Factory design pattern in Java with Example

The Factory pattern is a parameter driven creational design pattern. It is one of the most popular design patterns in Java. The Factory pattern does not expose the object instantiation logic to the client by deferring to the sub classes. All the client knows about is common interface that the factory exposes.

Lets implement an example of the Factory pattern for a simple workout application that lets you create a specific workout. We are going to create a Workout interface that contains a createWorkout() method. We will then create two concrete sub classes that inherit Workout, Upperbody and Lowerbody. We will then create a WorkoutFactory class that will be called from the client main method. WorkoutFactory will instantiate an object for us depending on the parameter that was passed into getWorkout(workoutType).

1. Create the Workout interface.

public interface Workout {
    void createWorkout();
}

2. Create the UpperBody and LowerBody sub classes that inherit Workout.

public class LowerBody implements Workout {

    @Override
    public void createWorkout() {
        System.out.println("Created Lower Body Workout that includes:");
        System.out.println("1. Squat");
        System.out.println("2. Lunges");
        System.out.println("3. Calf raises");
    }
}
public class UpperBody implements Workout {

    @Override
    public void createWorkout() {
        System.out.println("Created Upper Body Workout that includes:");
        System.out.println("1. Bench Press");
        System.out.println("2. Push ups");
        System.out.println("3. Incline Bench Press");
    }
}

3. Create the WorkoutType enum to avoid using hard coded strings.

public enum WorkoutType {

    UPPERBODY, LOWERBODY;
}

4. Create a WorkoutFactory class that will contain a static method getWorkout(workoutType). This will be static so we don’t have to create an instance of WorkoutFactory. Instead, we just reference from the class name in the client. This method will create a object for us based on the parameter that is passed.

public class WorkoutFactory {

    public static Workout getWorkout(WorkoutType workoutType) {
        switch (workoutType) {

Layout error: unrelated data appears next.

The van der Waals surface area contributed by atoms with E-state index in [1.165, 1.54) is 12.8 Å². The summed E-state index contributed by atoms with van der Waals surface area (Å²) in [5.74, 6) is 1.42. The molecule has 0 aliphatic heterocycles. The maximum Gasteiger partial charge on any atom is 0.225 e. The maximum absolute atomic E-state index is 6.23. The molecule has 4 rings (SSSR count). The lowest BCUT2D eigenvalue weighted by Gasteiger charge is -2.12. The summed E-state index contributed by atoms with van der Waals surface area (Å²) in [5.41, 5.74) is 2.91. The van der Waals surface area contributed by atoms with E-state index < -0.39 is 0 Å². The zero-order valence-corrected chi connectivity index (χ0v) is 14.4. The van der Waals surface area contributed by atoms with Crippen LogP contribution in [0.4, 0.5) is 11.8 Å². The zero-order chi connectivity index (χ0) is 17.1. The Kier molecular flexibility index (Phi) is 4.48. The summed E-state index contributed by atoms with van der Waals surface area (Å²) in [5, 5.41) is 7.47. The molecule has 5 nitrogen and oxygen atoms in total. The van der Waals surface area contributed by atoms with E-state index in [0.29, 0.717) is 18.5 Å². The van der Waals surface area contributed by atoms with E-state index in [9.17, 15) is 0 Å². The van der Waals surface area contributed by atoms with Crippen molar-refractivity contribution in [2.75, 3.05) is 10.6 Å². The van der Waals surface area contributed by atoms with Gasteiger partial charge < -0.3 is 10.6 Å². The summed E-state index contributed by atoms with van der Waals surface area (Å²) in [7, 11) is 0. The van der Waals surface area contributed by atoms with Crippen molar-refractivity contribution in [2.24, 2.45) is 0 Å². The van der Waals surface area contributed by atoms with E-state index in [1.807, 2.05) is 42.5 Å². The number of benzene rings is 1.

case UPPERBODY: {
                return new UpperBody();
            }
            case LOWERBODY: {
                return new LowerBody();
            }

            default: {
                return null;
            }
        }
    }
}

5. In your client/main method, use the WorkoutFactory class to get the workout based on the WorkoutType. The client only cares about the Workout object and doesn’t directly interface with any sub classes here.

public class Main {

    public static void main(String[] args) {
        //Retreives the UpperBody object
        Workout workout = WorkoutFactory.getWorkout(WorkoutType.UPPERBODY);
        
        //Calls createWorkout from UpperBody
        workout.createWorkout();

        //Retrieves the LowerBody object
        workout = WorkoutFactory.getWorkout(WorkoutType.LOWERBODY);

        //Calls createWorkout from LowerBody
        workout.createWorkout();
    }
}


6. Verify the output.

Created Upper Body Workout that includes:
1. Bench Press
2. Push ups
3. Incline Bench Press
Created Lower Body Workout that includes:
1. Squat
2. Lunges
3. Calf raises

 That’s the basic idea of the Factory pattern. This is a simple example but this pattern can get quite complex in a enterprise size application. This pattern is almost the opposite of the Singleton pattern. Singleton returns the same instance and has no interface or subclasses whereas the Factory pattern returns multiple instances and contains sub classes and interfaces.